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Worshiping a Suffering Savior

Who has believed what we have heard?And to whom has the arm of the Lord been revealed?

For he grew up before him like a young plant, and like a root out of dry ground; he had no form or majesty that we should look at him, nothing in his appearance that we should desire him.

He was despised and rejected by others; a man of suffering and acquainted with infirmity; and as one from whom others hide their faces he was despised, and we held him of no account.

Surely he has borne our infirmities and carried our diseases; yet we accounted him stricken, struck down by God, and afflicted.

But he was wounded for our transgressions, crushed for our iniquities; upon him was the punishment that made us whole, and by his bruises we are healed.

– Isaiah 53:1-5

Seven Bridges was a miracle baby. His mother, Tami Charles, had been told over and over that she would not be able to have biological children, and she was overjoyed when he was born. But Seven had a congenital bowel condition that required him to be fitted with a colostomy bag shortly after his birth. By fifth grade, he had had 26 surgeries to address his condition and had been teased mercilessly about the appearance and smell of his colostomy, including being choked and beaten up by bullies. His parents reassured him that in the fall, he would start at a new school, where his classmates wouldn’t know his medical history. But eight months is an eternity in the life of a child. On January 19, 2019, while his father was at choir practice and his mother was at the grocery store, ten year-old Seven went into a closet in his family home and hanged himself.

Jesus of Nazareth was the fulfillment of prophecy. But despite the fact that many believe he was the promised messiah (“Christ”) of the Jewish people and the son of God, he was born into humble circumstances to a mother whose chastity was doubted. His ministry was marked by insult, isolation and persecution, as he was accused of drunkenness and gluttony, law-breaking and blasphemy. While he often drew adoring crowds, in his moments of greatest need, Jesus was a man the world turned away from, a man who grieved and suffered, a man who was despised and rejected. In his final hours, the fragility of his tortured flesh was on full display as he was publicly executed as a criminal, and in the moments before his death, Jesus was a man who felt himself forsaken by God.

As Christians, we believe that Jesus came to the world to show us what pure righteousness looks like in human form. It is remarkable, then, that he was not a strong and handsome denizen of the halls of power. Rather, he was a man without beauty or grace, who, in both his ministry and his crucifixion, had firsthand knowledge of rejection and suffering. In fact, the Christian faith seems to be unique in defining its God as much by pain and humiliation as by glory and might. But as we claim to honor a suffering savior, does the gospel we preach give sufficient weight to Christ’s radical solidarity with us in our weakness?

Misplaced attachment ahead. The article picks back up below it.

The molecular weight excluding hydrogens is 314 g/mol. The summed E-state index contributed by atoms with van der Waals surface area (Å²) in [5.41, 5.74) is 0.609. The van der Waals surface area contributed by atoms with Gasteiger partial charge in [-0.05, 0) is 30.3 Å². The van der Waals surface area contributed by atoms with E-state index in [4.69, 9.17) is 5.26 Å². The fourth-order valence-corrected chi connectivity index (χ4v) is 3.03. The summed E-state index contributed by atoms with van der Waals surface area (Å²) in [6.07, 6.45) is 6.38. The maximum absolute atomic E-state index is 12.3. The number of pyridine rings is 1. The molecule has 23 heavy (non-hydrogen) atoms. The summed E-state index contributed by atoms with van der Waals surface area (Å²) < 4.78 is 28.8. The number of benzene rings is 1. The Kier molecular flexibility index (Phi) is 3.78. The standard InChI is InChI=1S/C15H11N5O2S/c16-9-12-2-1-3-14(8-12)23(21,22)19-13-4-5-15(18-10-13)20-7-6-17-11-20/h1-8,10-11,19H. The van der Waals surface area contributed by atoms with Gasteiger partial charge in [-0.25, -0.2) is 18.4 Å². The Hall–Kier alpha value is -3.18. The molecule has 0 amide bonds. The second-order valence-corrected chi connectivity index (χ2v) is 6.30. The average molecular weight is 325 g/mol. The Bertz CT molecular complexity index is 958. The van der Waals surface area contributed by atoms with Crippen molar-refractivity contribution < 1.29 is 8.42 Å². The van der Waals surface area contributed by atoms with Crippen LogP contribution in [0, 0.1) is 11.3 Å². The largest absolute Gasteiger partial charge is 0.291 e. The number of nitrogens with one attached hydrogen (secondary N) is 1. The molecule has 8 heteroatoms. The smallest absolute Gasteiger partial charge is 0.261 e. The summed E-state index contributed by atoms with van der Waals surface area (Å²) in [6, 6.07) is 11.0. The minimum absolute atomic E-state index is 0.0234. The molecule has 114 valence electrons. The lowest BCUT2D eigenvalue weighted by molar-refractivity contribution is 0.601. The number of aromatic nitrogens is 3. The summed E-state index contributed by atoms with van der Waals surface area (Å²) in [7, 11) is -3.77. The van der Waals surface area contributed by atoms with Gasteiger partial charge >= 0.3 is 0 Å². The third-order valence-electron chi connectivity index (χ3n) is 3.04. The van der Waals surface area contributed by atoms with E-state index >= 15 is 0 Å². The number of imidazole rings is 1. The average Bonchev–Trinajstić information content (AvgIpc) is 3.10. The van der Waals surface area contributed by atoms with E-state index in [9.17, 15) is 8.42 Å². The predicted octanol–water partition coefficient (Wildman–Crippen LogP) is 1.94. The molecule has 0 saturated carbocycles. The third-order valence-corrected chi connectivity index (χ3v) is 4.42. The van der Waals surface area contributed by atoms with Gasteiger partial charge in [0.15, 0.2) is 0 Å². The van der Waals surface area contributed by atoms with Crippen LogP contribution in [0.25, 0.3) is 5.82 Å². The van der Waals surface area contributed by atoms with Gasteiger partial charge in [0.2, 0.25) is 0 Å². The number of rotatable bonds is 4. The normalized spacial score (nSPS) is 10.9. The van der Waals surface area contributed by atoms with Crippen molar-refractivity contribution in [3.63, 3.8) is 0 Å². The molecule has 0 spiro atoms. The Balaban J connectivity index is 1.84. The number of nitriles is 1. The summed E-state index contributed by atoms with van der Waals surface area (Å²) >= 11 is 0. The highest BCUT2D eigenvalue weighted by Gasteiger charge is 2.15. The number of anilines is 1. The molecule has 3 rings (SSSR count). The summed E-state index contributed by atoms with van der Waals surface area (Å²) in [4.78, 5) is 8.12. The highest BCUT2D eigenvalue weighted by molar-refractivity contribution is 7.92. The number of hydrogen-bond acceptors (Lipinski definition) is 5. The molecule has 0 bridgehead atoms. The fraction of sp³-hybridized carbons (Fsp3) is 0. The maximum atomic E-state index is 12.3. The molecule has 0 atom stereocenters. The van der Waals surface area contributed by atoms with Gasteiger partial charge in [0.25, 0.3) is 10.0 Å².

We are properly grateful for divine healing, whether spiritual or physical. But when there is no healing, when we are saddened and disgusted by our own condition, do we remember that our Lord himself experienced humiliation and isolation, that he suffers with us? Do we preach that message – that though it is devastatingly real, none of us bears our pain alone – in our churches and meetings and to our families and friends and, yes, to our children? Most importantly, do we encourage each other to search the faces of those we might instinctively reject as difficult, deformed or defective for their resemblance to our Savior – and to embrace them accordingly?

Jesus was born in obscurity, and he died in shame. Yet it is the bedrock of our faith that his death is our salvation, his resurrection is our triumph and his continued ministry is our perfection. Our Father used Jesus’ very lack of external advantages to magnify the high honor of his calling – and that is how he wants to use each of us. Our instinct is to play up our abilities and conceal our vulnerabilities out of shame, but God’s power is made perfect in our weakness, not our strength.

Let us boldly praise our Lord, who does not call the qualified, but qualifies the called. Let us boldly praise our Lord, who puts heavenly treasures in earthen vessels. Let us boldly praise our Lord, who has a high and holy calling for each of us, whatever our weaknesses and imperfections.

It is our duty and privilege as followers of Jesus – and it just might save a life.


  1. Helene Pollock says

    A f/Friend forwarded this to me following a deep, encouraging conversation. Yes, what you write is perfect for my condition, and also for the condition of another dear friend — near-drowning in a well of pain — whom I lift up in prayer. Pushed to my limit, I call on the Power that is beyond all that is “merely mine”. Lord Jesus! Dear Adria: Praise God for your faithfulness, for words given to you that are truly “rightly ordered.” Praise God for the gifts of God in you!

    Liked by 1 person

  2. I’m so glad that the piece spoke to you, Helene, and I hope it encourages your friend. I hope that you feel the Spirit dwelling inside and walking beside you daily. You aren’t alone.


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